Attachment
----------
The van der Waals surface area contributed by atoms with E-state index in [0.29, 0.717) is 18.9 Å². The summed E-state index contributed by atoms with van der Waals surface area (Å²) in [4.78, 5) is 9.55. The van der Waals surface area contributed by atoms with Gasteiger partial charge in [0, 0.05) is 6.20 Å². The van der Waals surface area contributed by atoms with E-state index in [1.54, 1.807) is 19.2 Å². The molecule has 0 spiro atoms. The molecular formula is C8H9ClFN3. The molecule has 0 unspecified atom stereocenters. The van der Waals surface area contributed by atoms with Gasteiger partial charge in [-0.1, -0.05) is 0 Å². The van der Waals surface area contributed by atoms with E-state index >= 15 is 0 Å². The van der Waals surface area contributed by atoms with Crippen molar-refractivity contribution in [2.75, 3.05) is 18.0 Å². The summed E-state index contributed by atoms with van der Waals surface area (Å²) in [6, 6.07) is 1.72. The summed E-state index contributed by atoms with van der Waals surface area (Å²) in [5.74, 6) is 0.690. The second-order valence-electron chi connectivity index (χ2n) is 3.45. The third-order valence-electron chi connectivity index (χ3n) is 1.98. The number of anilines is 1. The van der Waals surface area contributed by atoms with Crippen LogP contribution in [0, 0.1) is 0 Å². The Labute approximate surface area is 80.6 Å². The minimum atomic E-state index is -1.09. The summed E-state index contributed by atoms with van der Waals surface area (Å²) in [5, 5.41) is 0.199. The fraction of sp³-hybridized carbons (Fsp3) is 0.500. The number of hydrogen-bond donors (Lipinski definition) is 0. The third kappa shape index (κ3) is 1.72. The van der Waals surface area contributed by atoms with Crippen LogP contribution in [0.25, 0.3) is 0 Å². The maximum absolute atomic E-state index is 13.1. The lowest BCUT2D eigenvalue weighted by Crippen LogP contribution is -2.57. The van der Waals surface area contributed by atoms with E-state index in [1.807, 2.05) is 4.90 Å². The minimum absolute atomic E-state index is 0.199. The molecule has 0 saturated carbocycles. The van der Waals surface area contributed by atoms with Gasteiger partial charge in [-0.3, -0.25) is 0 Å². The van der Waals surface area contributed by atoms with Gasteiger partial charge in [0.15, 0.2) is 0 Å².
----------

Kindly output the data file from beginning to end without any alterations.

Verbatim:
The van der Waals surface area contributed by atoms with E-state index in [0.29, 0.717) is 18.9 Å². The summed E-state index contributed by atoms with van der Waals surface area (Å²) in [4.78, 5) is 9.55. The van der Waals surface area contributed by atoms with Gasteiger partial charge in [0, 0.05) is 6.20 Å². The van der Waals surface area contributed by atoms with E-state index in [1.54, 1.807) is 19.2 Å². The molecule has 0 spiro atoms. The molecular formula is C8H9ClFN3. The molecule has 0 unspecified atom stereocenters. The van der Waals surface area contributed by atoms with Gasteiger partial charge in [-0.1, -0.05) is 0 Å². The van der Waals surface area contributed by atoms with E-state index >= 15 is 0 Å². The van der Waals surface area contributed by atoms with Crippen molar-refractivity contribution in [2.75, 3.05) is 18.0 Å². The summed E-state index contributed by atoms with van der Waals surface area (Å²) in [6, 6.07) is 1.72. The summed E-state index contributed by atoms with van der Waals surface area (Å²) in [5.74, 6) is 0.690. The second-order valence-electron chi connectivity index (χ2n) is 3.45. The third-order valence-electron chi connectivity index (χ3n) is 1.98. The number of anilines is 1. The van der Waals surface area contributed by atoms with Crippen LogP contribution in [0, 0.1) is 0 Å². The Labute approximate surface area is 80.6 Å². The minimum atomic E-state index is -1.09. The summed E-state index contributed by atoms with van der Waals surface area (Å²) in [5, 5.41) is 0.199. The fraction of sp³-hybridized carbons (Fsp3) is 0.500. The number of hydrogen-bond donors (Lipinski definition) is 0. The third kappa shape index (κ3) is 1.72. The van der Waals surface area contributed by atoms with Crippen LogP contribution in [0.25, 0.3) is 0 Å². The maximum absolute atomic E-state index is 13.1. The lowest BCUT2D eigenvalue weighted by Crippen LogP contribution is -2.57. The van der Waals surface area contributed by atoms with E-state index in [1.807, 2.05) is 4.90 Å². The minimum absolute atomic E-state index is 0.199. The molecule has 0 saturated carbocycles. The van der Waals surface area contributed by atoms with Gasteiger partial charge in [-0.3, -0.25) is 0 Å². The van der Waals surface area contributed by atoms with Gasteiger partial charge in [0.15, 0.2) is 0 Å².